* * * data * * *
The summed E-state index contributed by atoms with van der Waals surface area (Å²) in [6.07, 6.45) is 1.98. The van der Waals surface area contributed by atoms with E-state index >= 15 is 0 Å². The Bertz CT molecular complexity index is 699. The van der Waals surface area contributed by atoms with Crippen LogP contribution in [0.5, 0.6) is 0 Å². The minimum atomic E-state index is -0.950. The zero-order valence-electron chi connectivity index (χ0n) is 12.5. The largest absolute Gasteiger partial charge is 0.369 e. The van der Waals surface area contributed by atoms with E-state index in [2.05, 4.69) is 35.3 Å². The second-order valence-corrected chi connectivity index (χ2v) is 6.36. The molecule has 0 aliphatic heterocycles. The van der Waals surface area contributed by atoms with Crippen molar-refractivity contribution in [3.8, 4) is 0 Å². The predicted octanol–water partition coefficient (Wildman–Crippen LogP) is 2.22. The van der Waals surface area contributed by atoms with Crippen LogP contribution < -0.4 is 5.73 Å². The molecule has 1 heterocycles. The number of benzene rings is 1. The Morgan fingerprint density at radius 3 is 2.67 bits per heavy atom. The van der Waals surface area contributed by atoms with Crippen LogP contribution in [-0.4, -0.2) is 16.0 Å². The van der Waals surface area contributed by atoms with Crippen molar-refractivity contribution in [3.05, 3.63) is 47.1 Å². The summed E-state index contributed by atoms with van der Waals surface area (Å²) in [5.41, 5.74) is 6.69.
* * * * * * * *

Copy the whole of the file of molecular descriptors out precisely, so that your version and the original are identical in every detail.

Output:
The summed E-state index contributed by atoms with van der Waals surface area (Å²) in [6.07, 6.45) is 1.98. The van der Waals surface area contributed by atoms with E-state index >= 15 is 0 Å². The Bertz CT molecular complexity index is 699. The van der Waals surface area contributed by atoms with Crippen LogP contribution in [0.5, 0.6) is 0 Å². The minimum atomic E-state index is -0.950. The zero-order valence-electron chi connectivity index (χ0n) is 12.5. The largest absolute Gasteiger partial charge is 0.369 e. The van der Waals surface area contributed by atoms with E-state index in [2.05, 4.69) is 35.3 Å². The second-order valence-corrected chi connectivity index (χ2v) is 6.36. The molecule has 0 aliphatic heterocycles. The van der Waals surface area contributed by atoms with Crippen molar-refractivity contribution in [3.8, 4) is 0 Å². The predicted octanol–water partition coefficient (Wildman–Crippen LogP) is 2.22. The van der Waals surface area contributed by atoms with Crippen LogP contribution < -0.4 is 5.73 Å². The molecule has 1 heterocycles. The number of benzene rings is 1. The Morgan fingerprint density at radius 3 is 2.67 bits per heavy atom. The van der Waals surface area contributed by atoms with Crippen LogP contribution in [-0.4, -0.2) is 16.0 Å². The van der Waals surface area contributed by atoms with Crippen molar-refractivity contribution in [3.05, 3.63) is 47.1 Å². The summed E-state index contributed by atoms with van der Waals surface area (Å²) in [5.41, 5.74) is 6.69.